By Rich Arleo 

CBS Local Sports, in our 30 Players 30 Days spring training feature, profiles one young player from each Major League Baseball team leading up to opening day.

Luis Severino, Starting Pitcher, New York Yankees

2015 season (Minors): 19 G, 19 GS, 99.1 IP, 2.45 ERA, .997 WHIP, 9 W, 98 SO, 27 BB

2015 season (Majors): 11 G, 11 GS, 62.1 IP, 2.89 ERA, 1.203 WHIP, 5 W, 56 SO, 22 BB

With CC Sabathia past his prime, Michael Pineda looking more like a middle-of-the-rotation anchor at best along with Nathan Eovaldi, and Masahiro Tanaka — the closest thing the Yankees have to an ace — surrounded by elbow concerns with Tommy John Surgery seemingly lurking in the shadows, it’s safe to say the Yankees’ rotation is shaky, at best.

That brings us to Luis Severino. A 22-year-old from the Dominican Republic who has been in the organization since he was 18, Severino absolutely skyrocketed through the Minor Leagues last season before making his MLB debut with the Yankees in August. The young right-hander dominated every level in the Minors: 2.45 ERA, 1.068 WHIP and 10.8 K/9 at age 19 from Rookie league to Class A in 2013; 2.47 ERA, 1.062 WHIP and 10.1 K/9 from Class A to Double A in ‘14; and a 2.45 ERA, 0.997 WHIP and 9.0 K/9 from Double A to Triple A last season.

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With no setbacks at any level and with the Yankees dealing with injuries in their rotation, it made all the sense in the world to give their top pitching prospect a shot in August. He made his first MLB start on Aug. 5 and once again, showed no signs of slowing down with seven strikeouts and one earned run in five innings. He rebounded from his one bad start vs. Blue Jays to post very strong numbers over 11 starts.

Severino enters Spring Training focused, with a goal of 200 innings that manager Joe Girardi believes he can handle — though it’s certainly not a foregone conclusion, especially considering that’s something no Yankee pitcher has accomplished since 2013. It’s not completely irrational, though, as he logged 161 2/3 innings between the Minors and Majors last year. The Yankees have been burned by pitch limits before (Read: Chamberlain, Joba) so it would benefit them to just let him pitch and see where they are at come August.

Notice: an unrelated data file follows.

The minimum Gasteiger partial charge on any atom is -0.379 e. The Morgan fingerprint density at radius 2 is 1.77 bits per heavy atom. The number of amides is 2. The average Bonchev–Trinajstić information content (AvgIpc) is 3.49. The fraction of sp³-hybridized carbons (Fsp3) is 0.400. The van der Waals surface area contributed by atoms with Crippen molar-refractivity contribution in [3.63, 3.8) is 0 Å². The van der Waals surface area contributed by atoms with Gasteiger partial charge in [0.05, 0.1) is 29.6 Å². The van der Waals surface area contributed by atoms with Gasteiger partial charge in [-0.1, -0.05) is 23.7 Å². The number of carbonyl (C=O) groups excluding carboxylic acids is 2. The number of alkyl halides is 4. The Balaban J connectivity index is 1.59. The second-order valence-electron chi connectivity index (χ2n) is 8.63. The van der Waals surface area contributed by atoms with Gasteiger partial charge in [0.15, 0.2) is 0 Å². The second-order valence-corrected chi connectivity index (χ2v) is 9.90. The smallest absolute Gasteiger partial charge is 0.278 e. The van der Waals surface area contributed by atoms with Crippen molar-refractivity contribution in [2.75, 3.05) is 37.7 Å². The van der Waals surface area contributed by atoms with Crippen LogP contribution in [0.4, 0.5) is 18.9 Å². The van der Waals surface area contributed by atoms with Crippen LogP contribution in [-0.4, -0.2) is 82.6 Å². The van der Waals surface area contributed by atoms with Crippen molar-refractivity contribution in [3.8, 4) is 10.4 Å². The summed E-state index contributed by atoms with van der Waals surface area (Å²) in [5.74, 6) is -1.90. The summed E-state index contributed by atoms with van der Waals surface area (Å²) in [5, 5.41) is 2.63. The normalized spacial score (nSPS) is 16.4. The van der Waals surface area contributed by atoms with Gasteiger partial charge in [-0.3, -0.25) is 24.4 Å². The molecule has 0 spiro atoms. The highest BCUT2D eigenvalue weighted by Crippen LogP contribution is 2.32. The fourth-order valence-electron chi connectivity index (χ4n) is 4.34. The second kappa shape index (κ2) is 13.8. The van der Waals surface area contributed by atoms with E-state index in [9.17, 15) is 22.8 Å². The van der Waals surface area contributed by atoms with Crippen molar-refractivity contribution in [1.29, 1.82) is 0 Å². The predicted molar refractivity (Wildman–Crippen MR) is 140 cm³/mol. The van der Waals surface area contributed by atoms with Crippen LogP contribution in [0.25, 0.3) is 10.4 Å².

Health and arm strength aside, Severino has another obvious challenge, and that’s handling hitters who now have more of a scouting report on him and a better sense of what to expect from him. Severino has already said that he understands that, and noted that he also has a better idea on how to pitch certain hitters. It’s clear Severino has the right mindset moving into his first full big league season.

Severino is primarily a three-pitch pitcher, with a fastball that clocked in at 95.2 mph according to Fangraphs’ PITCHf/x data last year. To go along with the fastball, he features a wipeout slider, which he threw 30.6 percent of the time last season, and a changeup that clocked in at around 8 mph slower than his fastball on average. The slider will be key, as he had issues leaving it up last season, which MLB hitters will have no problem with. As long as he can keep that down, he should be able to maintain on his impressive 9.6 SwStr% (swinging-strike percentage) and solid 50.9 ground-ball rate and elevate himself to the top of the Yankees’ rotation at just 22 years old.

Rich Arleo is a freelance sports writer and editor who covers Major League Baseball and fantasy sports. You can follow him on Twitter, @Rarleo 

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